At least one friction inducing locking mechanism is configured on the threads of at least one of the first member or second ring member threaded portions. It should be appreciated that this locking mechanism can be defined on either of the threaded portions. Alternatively, a plurality of the locking mechanisms can be defined axially spaced apart along the threaded portions on either of the first member or second ring member. The friction inducing locking mechanism is configured so that upon contact of the other threaded portion of the first member or second ring member, respectively, friction is increased between the threaded portions thereby increasing the loosening torque that is required to disengage the members.
In a preferred embodiment of the invention, the locking mechanism has a shape or configuration so as to require a greater loosening torque to disengage the members than to further tighten the members together once the locking mechanism has engaged. In other words, once the threads of the two members are acted on by the locking mechanism, the members can continue to be tightened with a tightening torque that is greater than the initial torque required to threadedly tighten the members, but which is less than the torque required to disengage the members once the locking mechanism has taken effect.
One preferred embodiment of the locking mechanism that generates the different tightening and loosening torques comprises a ramp section that is disposed in a thread groove of the respective threaded portion defining the locking mechanism. This ramp section is ramped from a low point to a high point in the tightening direction of the respective threaded portion so that the opposite thread must be moved up the ramp portion to further tighten the members together. The high spot preferably has a height of from about two-thirds (2/3) the height of the threads to about the same height of the threads. In a preferred embodiment, the ramp section is defined by an essentially vertical back wall. The back wall may also be slanted or angled to increase the locking force, as described in greater detail herein.
A flat section may be disposed adjacent to the high point of the ramp section in an alternative embodiment. Preferably, this flat section has a height the same as the high point of the ramp section. The flat section may also comprise a generally vertical end face. With this configuration, a greater torque is required to loosen the members than to tighten the members along the ramped surface of the locking mechanism.
In a preferred embodiment, the locking mechanism is formed from the same material as its respective threaded portion and is molded or formed integral therewith.
As mentioned, it may also be desired to provide a plurality of these locking mechanisms axially spaced along the respective threaded portions. The effect of the additional locking mechanisms is cumulative. Also, as one locking mechanism at a first axial location tends to wear from repeated tightening and loosening of the members, the second locking mechanism may remain unaffected and completely operable. This would be particularly true if the bushing is subsequently used with a wall structure having a thinner thickness. Thus, if all of the locking mechanisms were to become engaged with threads, the loosening and tightening torques would progressively increase as each locking mechanism is engaged. On the other hand, if the wall structure is of such a thickness that all of the locking mechanisms do not become engaged with the threads, then the bushing can be used in subsequent applications on a thinner wall structure wherein at least one of the locking mechanisms has never been engaged with the threads and is not worn or degraded in any way.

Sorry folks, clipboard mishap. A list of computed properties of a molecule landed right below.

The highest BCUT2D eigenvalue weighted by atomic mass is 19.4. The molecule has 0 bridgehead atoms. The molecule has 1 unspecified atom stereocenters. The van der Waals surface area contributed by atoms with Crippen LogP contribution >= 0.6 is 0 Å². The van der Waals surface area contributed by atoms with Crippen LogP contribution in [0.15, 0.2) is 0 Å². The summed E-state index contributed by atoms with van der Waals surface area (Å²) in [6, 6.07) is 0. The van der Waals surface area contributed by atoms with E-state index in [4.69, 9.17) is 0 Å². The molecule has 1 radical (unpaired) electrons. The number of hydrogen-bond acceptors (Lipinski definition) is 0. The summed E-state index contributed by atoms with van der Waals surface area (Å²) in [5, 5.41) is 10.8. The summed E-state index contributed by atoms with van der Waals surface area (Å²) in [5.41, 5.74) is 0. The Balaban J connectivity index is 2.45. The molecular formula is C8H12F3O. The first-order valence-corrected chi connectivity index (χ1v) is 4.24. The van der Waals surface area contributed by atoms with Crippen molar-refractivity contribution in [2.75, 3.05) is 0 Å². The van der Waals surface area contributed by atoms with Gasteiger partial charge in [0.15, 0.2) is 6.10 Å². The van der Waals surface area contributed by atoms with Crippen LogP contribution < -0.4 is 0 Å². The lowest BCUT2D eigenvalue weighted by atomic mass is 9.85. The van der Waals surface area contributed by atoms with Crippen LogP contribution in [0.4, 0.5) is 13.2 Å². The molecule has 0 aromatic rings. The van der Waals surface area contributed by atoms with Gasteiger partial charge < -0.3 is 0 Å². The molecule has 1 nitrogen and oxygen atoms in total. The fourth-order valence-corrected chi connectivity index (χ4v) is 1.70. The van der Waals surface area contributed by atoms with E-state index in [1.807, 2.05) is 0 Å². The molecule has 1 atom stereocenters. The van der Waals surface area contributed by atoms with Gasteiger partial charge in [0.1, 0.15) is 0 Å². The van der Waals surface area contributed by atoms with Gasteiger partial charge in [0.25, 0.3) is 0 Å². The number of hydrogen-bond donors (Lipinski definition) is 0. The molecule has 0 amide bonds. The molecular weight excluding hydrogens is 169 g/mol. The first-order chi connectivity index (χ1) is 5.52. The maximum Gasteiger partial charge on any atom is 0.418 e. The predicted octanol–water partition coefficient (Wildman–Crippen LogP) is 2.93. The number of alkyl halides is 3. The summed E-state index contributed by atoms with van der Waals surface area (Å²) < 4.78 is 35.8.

The invention will be described in greater detail below through use of the figures.
FIG. 1 is a perspective view of one embodiment of the bushing according to the invention in a typical application;
FIG. 2 is a cut-away side view of the bushing illustrated in FIG. 1;
FIG. 3 is an in-line component view of the bushing;
FIG. 4a is an enlarged view of a threaded portion particularly illustrating the locking mechanism;
FIG. 4b is an enlarged view of one of the locking mechanisms;
FIG. 4c is an enlarged operational view of the locking mechanism; and
FIG. 4d is an alternative enlarged operational view of the locking mechanism.
Reference will now be made in detail to the presently preferred embodiments of the invention, one or more examples of which are illustrated in the drawings. Each embodiment is provided by way of explanation of the invention, and not meant as a limitation of the invention. For example, features illustrated or described as part of one embodiment may be used on another embodiment to yield still a further embodiment. It is intended that the present invention include such modifications and variations as come within the scope and spirit of the present invention.